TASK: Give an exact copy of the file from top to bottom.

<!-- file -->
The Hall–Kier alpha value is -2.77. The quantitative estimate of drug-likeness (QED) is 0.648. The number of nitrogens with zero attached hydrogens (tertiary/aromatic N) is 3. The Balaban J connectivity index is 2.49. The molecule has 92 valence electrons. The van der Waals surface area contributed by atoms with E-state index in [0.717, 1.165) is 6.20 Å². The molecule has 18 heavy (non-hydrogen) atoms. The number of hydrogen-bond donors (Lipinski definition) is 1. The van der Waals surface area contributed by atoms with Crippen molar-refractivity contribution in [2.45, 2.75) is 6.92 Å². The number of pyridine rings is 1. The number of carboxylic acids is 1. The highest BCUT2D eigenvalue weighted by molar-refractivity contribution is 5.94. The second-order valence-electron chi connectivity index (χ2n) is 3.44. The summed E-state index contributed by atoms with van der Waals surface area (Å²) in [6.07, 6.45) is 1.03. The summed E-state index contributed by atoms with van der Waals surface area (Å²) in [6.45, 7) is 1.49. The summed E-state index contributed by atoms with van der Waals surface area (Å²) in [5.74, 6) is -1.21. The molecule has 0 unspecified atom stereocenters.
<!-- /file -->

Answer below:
The Hall–Kier alpha value is -2.77. The quantitative estimate of drug-likeness (QED) is 0.648. The number of nitrogens with zero attached hydrogens (tertiary/aromatic N) is 3. The Balaban J connectivity index is 2.49. The molecule has 92 valence electrons. The van der Waals surface area contributed by atoms with E-state index in [0.717, 1.165) is 6.20 Å². The molecule has 18 heavy (non-hydrogen) atoms. The number of hydrogen-bond donors (Lipinski definition) is 1. The van der Waals surface area contributed by atoms with Crippen molar-refractivity contribution in [2.45, 2.75) is 6.92 Å². The number of pyridine rings is 1. The number of carboxylic acids is 1. The highest BCUT2D eigenvalue weighted by molar-refractivity contribution is 5.94. The second-order valence-electron chi connectivity index (χ2n) is 3.44. The summed E-state index contributed by atoms with van der Waals surface area (Å²) in [6.07, 6.45) is 1.03. The summed E-state index contributed by atoms with van der Waals surface area (Å²) in [6.45, 7) is 1.49. The summed E-state index contributed by atoms with van der Waals surface area (Å²) in [5.74, 6) is -1.21. The molecule has 0 unspecified atom stereocenters.